The kind of spirituality I'm interested in is grounded in the body and its senses. How could it be otherwise? The very ground of our being is the body. In Toni Morrison's poignant novel "Beloved," ex-slave Baby Suggs preaches this message to her people: this here place, we flesh; flesh that weeps, laughs; flesh that dances on bare feet in grass. Love it. Love it hard.... Love your hands! Love them. Raise them up and kiss them. Touch others with them, pat them together, stroke them on your face.... You got to love it, you!... This is flesh I'm talking about here. Flesh that needs to be loved... feet... backs... shoulders... arms... neck... inside parts... the dark, dark liver--love it, love it, and the beat and beating heart, love that too.

Baby Suggs is talking about here-and-now spirituality, not something in an ethereal realm in the unknown future. She is talking about whole-body spirituality, not something incorporeal.

Our virtues--compassion, forgiveness, repentance, generosity--must be "fleshed out." Does our face beam a kindly look, our touch soothe? Is our heart open? Are our words sweet-sounding, our eyes bright with love, our arms supportive?

Worship is embodied, whether it's orthodox, mystical, Eastern, Western, or indigenous.

Everything we are born with as a human being can be put to religious service. Worship is embodied, whether it's orthodox, mystical, Eastern, Western, or indigenous. All our senses and body parts can participate. If you've grown up Roman Catholic, you're familiar with hearing the church bells ring, smelling the scent of incense, tasting the wafer, moving your arm and hand to cross yourself, and bending your knees to pray. If you've been raised Muslim, you're accustomed to listening to the muezzin call you to prayer from the minarets of mosques, to feeling water purify your body before you pray, and touching your forehead to the ground five times a day as you recite from the Qur'an.

Mevlevi Sufis know the sensations of whirling in ecstatic dance as they hear musicians play their instruments. Tibetan Buddhist monks learn how to vibrate their vocal cords to produce a unique toning of sutras and how to sit for hours looking into a mandala. For Jews, the taste of wine and good food and the smell of certain fragrances can facilitate greater receptivity in the mind and help them fulfill the mitzvah ("commandment") to enjoy and honor the Sabbath and the festivals. African-American Southern Baptists may readily clap their hands and sway in rhythm as they passionately praise Jesus.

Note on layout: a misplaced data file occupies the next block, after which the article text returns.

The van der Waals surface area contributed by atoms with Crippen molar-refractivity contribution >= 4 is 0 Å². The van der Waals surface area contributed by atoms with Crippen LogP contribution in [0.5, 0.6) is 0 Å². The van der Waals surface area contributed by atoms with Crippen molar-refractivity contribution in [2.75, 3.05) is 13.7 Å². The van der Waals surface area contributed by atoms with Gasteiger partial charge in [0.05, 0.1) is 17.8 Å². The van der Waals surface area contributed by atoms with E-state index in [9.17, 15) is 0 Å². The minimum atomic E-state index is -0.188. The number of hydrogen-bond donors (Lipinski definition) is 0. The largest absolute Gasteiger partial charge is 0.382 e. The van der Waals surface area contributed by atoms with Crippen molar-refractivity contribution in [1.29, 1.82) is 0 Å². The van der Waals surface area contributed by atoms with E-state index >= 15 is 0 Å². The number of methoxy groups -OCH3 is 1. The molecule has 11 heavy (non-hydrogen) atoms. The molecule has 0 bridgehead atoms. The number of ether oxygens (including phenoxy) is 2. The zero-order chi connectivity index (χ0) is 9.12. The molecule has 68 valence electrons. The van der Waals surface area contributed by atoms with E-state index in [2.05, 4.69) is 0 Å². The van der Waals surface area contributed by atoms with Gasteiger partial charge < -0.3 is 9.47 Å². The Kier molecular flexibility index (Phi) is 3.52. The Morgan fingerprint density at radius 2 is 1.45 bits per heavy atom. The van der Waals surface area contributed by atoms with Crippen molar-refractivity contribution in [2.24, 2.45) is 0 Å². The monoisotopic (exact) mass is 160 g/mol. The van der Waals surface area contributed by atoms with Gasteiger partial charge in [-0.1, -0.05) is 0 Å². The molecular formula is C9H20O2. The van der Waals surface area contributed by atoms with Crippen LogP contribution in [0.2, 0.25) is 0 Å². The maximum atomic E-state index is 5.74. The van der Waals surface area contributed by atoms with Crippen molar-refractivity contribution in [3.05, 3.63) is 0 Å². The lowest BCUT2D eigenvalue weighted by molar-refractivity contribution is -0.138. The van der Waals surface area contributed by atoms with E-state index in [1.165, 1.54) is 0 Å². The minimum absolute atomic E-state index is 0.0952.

Born-again Christians experience the fresh coolness of a lake, river, or ocean as they submerge their bodies for baptism. Traditional Native Americans sweat in response to the power of heat in a sweat lodge, stamp their feet in dance, pound a drum, and repeat phrases of sound during a ceremony. Tantric yogis and yoginis train intensively to channel their sexuality into a higher state of consciousness.

Various religions address the issue of spiritual practice in a mundane world in different ways. Even the most intimate physical activities can serve religious goals. For instance, the Jewish tradition adds a sacred dimension to such activities--even defecation--by designating appropriate blessings preceding and following them. In the case of eating, there is also attention to specific dietary laws. However, even beyond the rules of proper behavior, it is possible to sanctify the very act of eating. That's precisely what the 18th-century mystical movement known as Hasidism did. It advocated avodah be-gashmiyut ("worship through corporeality") to enable the Hasidim, the "adherents," to better follow through on attaining their goal of devekut--"cleaving" to God, uninterruptedly. Because not everyone understood the concept, one rabbi explained it this way:

What do bodily needs, such as eating and drinking, have to do with devekut and attachment of the soul to [God], when the soul is altogether spiritual and not in need of eating and drinking?... The answer is that matter and body experience no joy in devekut with the Lord, except in the corporeal acts of eating and drinking. When this is lacking, the body is in sadness, and this prevents the soul from attaching itself to [God], which can take place only in joy.

Another rabbi referred to how the patriarch Jacob served God in eating (and also in speaking, hearing, and doing). He was able to derive a lesson from whatever he ate, said, heard, or did that would glorify God. The rabbi gave the following example. Whenever Jacob ate something delicious, he considered that the food was created by God and that its savory taste was instilled by God. Jacob reasoned that the goodness of the marvelous flavor reflected the Creator.

Still other rabbis viewed eating, drinking, and also sleeping as means for strengthening the body to be of service to and in all ways acknowledge the Creator (Proverbs 3:6). To go beyond even this level, said yet another rabbi, if we eat in accordance with a specific meditation that helps extract and elevate the "holy sparks" in the food, then we can achieve unification with God as much with our eating as with our prayer.

These rabbis let us know that there are many levels to working with our physicality for spiritual purposes. We don't have to be Jewish to apply them. We can deepen the experience of any activity by clarifying its intention in our life. It can be an expression of gratitude for the miracle of life. It can be a means for sustaining ourselves that we may diligently worship God or work toward enlightenment. It can serve to draw us closer to the Great Spirit or the Goddess. It can help awaken us to certain universal truths of existence.

Whatever tradition you subscribe to, remember to love your body, with all its senses and capacities. It is the ground of your physical and spiritual being. As Baby Suggs says, "You got to love it, you!"

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